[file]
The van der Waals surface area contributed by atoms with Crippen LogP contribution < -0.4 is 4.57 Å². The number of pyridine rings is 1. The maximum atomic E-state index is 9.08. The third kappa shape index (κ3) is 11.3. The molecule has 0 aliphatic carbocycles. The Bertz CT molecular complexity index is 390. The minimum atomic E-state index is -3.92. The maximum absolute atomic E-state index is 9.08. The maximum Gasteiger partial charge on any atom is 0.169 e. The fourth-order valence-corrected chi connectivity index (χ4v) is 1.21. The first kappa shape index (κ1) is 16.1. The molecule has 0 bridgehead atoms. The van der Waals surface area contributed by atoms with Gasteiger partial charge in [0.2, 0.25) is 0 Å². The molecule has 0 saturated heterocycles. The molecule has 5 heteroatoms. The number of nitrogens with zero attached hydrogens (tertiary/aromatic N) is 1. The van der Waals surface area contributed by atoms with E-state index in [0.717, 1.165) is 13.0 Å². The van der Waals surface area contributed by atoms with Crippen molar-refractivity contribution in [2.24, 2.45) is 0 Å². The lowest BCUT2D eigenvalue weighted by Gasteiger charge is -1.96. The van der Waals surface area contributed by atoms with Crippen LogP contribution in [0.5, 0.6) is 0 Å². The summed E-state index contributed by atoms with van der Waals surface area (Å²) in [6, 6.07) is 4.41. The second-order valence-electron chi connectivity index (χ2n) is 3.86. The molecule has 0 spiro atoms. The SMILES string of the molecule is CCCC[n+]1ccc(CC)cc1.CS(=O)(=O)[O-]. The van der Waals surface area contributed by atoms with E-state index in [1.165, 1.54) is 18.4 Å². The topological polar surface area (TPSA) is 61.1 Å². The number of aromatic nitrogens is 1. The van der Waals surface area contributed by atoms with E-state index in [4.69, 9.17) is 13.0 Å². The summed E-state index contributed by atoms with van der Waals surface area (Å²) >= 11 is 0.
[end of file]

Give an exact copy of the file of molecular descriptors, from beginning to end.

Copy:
The van der Waals surface area contributed by atoms with Crippen LogP contribution < -0.4 is 4.57 Å². The number of pyridine rings is 1. The maximum atomic E-state index is 9.08. The third kappa shape index (κ3) is 11.3. The molecule has 0 aliphatic carbocycles. The Bertz CT molecular complexity index is 390. The minimum atomic E-state index is -3.92. The maximum absolute atomic E-state index is 9.08. The maximum Gasteiger partial charge on any atom is 0.169 e. The fourth-order valence-corrected chi connectivity index (χ4v) is 1.21. The first kappa shape index (κ1) is 16.1. The molecule has 0 bridgehead atoms. The van der Waals surface area contributed by atoms with Gasteiger partial charge in [0.2, 0.25) is 0 Å². The molecule has 0 saturated heterocycles. The molecule has 5 heteroatoms. The number of nitrogens with zero attached hydrogens (tertiary/aromatic N) is 1. The van der Waals surface area contributed by atoms with E-state index in [0.717, 1.165) is 13.0 Å². The van der Waals surface area contributed by atoms with Crippen molar-refractivity contribution in [2.24, 2.45) is 0 Å². The lowest BCUT2D eigenvalue weighted by Gasteiger charge is -1.96. The van der Waals surface area contributed by atoms with Crippen LogP contribution in [0.5, 0.6) is 0 Å². The summed E-state index contributed by atoms with van der Waals surface area (Å²) in [6, 6.07) is 4.41. The second-order valence-electron chi connectivity index (χ2n) is 3.86. The molecule has 0 spiro atoms. The SMILES string of the molecule is CCCC[n+]1ccc(CC)cc1.CS(=O)(=O)[O-]. The van der Waals surface area contributed by atoms with E-state index in [1.165, 1.54) is 18.4 Å². The topological polar surface area (TPSA) is 61.1 Å². The number of aromatic nitrogens is 1. The van der Waals surface area contributed by atoms with E-state index in [4.69, 9.17) is 13.0 Å². The summed E-state index contributed by atoms with van der Waals surface area (Å²) >= 11 is 0.